Adur Terrestrial Beetles 2006 - 2020

This is a miscellaneous selection rather than a representative sample. Beetles were only recorded as incidentals or because they were large and noticeable. Ladybirds have their own page. 


4 June 2020

Thick-legged Flower Beetle
Oedemera nobilis

1 June 2020

Stag Beetle 
Photograph by June Bratton

Stag Beetles Recording Scheme

9 May 2019
Five small blue-green beetles Psilothrix viridicoerulea were spotted on the flower heads of Sea Campion and Mouse-eared Hawkweed on the Widewater flood plain.

16 June 2019

Thick-legged Flower Beetle 
Oedemera nobilis

28 April 2019
Wasp Beetle, Clytus arietis, on an Elm leaf, by the footpath by Frampton's Field, at the top of The Street, Old Shoreham.



19 June 2018

Stag  Beetle 

A female Stag  Beetle flew well over my head in Kingston Lane from Shoreham to Southwick by a row of Elm trees.

20 August 2017

A female larvaform Drilus flavescens beetle was discovered on the concrete path by the swing gate ta Dacre Garden entrance to Anchor Bottom so altogether it was a very varied hour and half.. 


14 June 2017
The most likely species for the green beetle seems to be Cryptocephalus aureolus
Buckingham Cutting (S)

3 June 2017
Two small green beetles Psilothrix viridicoerulea visited the yellow centres (=disc) of the Seaside Daisy. A steady Strong Breeze (Force 5) off the sea impaired close-up photography on Shoreham Beach.
16 May 2017
Isomira murina
A small 12 mm long beetle on the lower slopes of Mill Hill
7 May 2017
Beetles at Widewater
Psilothrix viridicoerulea

24 September 2016
This black beetle (not Poecilus) crawled across the path through the churchyard of St. Mary de Haura in the middle of Shoreham. 

This is Pterostichus (either aethiops, or, more probably, the dark-legged form of madidus)

ID by Boris

22 September 2016
A Devil's Coach Beetle, Staphylinus olens, crawled across the cyclepath near the Cement Works.

14 August 2016

The black ground carabid beetle crawled over a plate in the Car Boot Sale field, north of Old Shoreham. Habitat: damp meadow (during a dry period)
This is Feronia nigrita (Pterostichus n.), a member of the sub-family Harpalinae of the Carabidae or Ground Beetles. It is usually nocturnal, hunting at night for all sorts of invertebrates. Commonly found in woods and gardens. (WRONG)
ID & Comments by Tim Rayner  facebook
Other people (Rik Harris, Boris) have identified it as Poecilus cupreus/versicolor.
NB:  Poecilus has keeled antenomeres which you can just see and also first two are light coloured. Feronia nigrita (now called Pterostichus nigrita) has none of these.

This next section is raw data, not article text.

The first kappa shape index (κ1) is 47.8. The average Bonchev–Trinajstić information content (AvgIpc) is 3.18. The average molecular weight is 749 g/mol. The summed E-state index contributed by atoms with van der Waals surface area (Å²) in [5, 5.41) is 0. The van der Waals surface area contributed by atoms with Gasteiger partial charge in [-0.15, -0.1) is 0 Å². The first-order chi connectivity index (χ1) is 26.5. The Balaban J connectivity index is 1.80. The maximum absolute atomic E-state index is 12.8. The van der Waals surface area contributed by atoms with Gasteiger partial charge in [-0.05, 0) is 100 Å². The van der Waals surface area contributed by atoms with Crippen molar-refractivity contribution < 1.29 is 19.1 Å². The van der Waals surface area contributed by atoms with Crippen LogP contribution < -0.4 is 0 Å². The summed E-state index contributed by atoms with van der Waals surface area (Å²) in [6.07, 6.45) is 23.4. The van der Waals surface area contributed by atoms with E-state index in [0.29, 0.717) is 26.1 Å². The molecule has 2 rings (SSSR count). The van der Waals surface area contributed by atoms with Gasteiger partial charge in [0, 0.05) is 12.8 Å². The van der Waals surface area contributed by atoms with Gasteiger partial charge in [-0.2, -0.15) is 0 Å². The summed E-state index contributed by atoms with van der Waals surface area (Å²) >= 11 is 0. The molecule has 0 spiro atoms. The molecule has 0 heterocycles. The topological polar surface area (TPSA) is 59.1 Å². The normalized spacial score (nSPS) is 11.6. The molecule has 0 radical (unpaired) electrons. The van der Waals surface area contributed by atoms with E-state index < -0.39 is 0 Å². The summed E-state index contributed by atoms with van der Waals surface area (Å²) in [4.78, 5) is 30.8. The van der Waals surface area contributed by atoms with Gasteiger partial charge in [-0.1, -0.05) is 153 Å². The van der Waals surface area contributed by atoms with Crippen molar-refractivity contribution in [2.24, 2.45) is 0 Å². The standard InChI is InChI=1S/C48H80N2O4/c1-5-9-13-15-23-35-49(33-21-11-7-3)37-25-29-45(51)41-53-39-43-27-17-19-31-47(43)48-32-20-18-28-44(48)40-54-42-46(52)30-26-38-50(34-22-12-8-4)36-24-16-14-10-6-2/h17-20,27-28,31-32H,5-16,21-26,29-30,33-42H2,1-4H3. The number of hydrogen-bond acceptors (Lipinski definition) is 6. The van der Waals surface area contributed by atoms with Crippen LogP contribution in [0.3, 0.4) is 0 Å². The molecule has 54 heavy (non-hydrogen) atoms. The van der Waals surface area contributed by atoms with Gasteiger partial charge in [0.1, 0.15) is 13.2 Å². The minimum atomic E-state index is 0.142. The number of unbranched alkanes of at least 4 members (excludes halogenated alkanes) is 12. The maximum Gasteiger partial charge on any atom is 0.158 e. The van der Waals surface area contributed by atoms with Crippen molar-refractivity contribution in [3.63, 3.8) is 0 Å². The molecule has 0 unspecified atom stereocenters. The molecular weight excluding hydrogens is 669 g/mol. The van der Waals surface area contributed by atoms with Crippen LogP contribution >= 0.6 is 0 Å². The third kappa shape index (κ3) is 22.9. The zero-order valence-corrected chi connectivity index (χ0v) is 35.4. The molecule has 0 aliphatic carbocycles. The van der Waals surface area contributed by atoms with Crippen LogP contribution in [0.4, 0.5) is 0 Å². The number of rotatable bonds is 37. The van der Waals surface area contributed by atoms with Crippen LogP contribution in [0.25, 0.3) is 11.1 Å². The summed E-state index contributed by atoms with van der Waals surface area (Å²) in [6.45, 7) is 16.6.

ID & Comments by Rik Harris
on Beetles of Britain and Ireland  facebook
Poecilus cupreus (Linnaeus, 1758)
Description: 11-13 mm long dull coppery-green predatory ground beetle living in damp meadows.

Poecilus versicolor (Sturm, 1824)
Description: 9-12 mm long green or brassy to reddish, often bi-coloured, diurnal ground beetle. Usually found living in dry grassland, (heaths, downland, cliff tops etc.) or bare sandy places.

Poecilus Bonelli, 1810
Comparison images

Spring/Summer 2016
Thick-legged Flower Beetle 
Oedemera nobilis
Rhagonycha fulva (a Soldier Beetle, Cantharidae)
24 June 2016
A small brown beetle was discovered on the lower slopes of Mill Hill to be Omaloplia ruricola. This scarab (chafer beetle) is Nationally Scarce B species and found on calcareous grasslands. TQ 21064 07294. 
ID by Stewart Bevan

The most widely established assessment system for rarity and scarcity is based around presence of species in the hectads of the Ordnance Survey National Grid. Nationally Rare is conventionally defined as species which are found in 15 or fewer hectads. Nationally Scarce (also termed Nationally Notable) relates to species which are found in between 16 and 100 hectads. This category is subdivided into Nationally Scarce (Nationally Notable) A—species found in 16 to 30 hectads, and Nationally Scarce (Nationally Notable) B—species found in between 31 and 100 hectads. A status of Local is also sometimes used, referring to species found in between 101 and 300 hectads.

25 May 2016
Psilothrix viridicoerulea

Shoreham Beach East 

20 April 2016
The black ground beetle Silpha atrata crawled rapidly over the short herbs on the lower slopes of Mill Hill in the middle of the afternoon.

 It is also called Phosphuga atrata and tapered at front end to eat snails. 

1 June 2014
After examining a Charlock flowering on Shoreham Beach (on the east verge of the Shoreham Fort car park) I discovered a small green beetle on a Charlock leaf. Although at a distance it looked like a common beetle, a poor quality photograph revealed it to be a almost certainly a beetle from the genus Psilothrix, possibly Psilothrix viridicoerulea, the latter species often common on sand dune beaches on the English Channel coast. 

17 April 2014
A Dung Beetle possibly Aphodius fimetarius was discovered on Mill Hill

30 August 2013
A Bloody-nosed Beetle, Timarcha tenebricosa, was found crawling very slowly over the stony bridlepath in west Steyning, to the south of Mouse Lane on the edge of the forested downs, near some winter cattle pasture. 

4 May 2011
The small red beetle Rhagonycha fulva (a Soldier Beetle, Cantharidae) was seen on Stinging Nettles on the opposite side of the Coombes Road to the Ladywell's House.

Meligethes17 April 2011
All of the few Horseshoe Vetch flowers and occasional Daisies, on the lower slopes of Mill Hill, were covered in tiny black pollen beetles Meligethes, and the slightly larger shiny green beetle Cryptocephalus crawled amongst the vegetation.

29 March 2011
On the lower slopes of Mill Hill I found a nationally scarce carabid beetle Licinus depressus which has specially adapted jaws to feed on snails. It was only 10  mm long.

Full Report by Graeme Lyons on The Lyon's Den

20 March 2011
I recorded my first beetle of the year, the very small Paederus littoralis seen on a plastic cap on Mill Hill Cutting (south, amongst Ivy leaves next to the Pixie Path),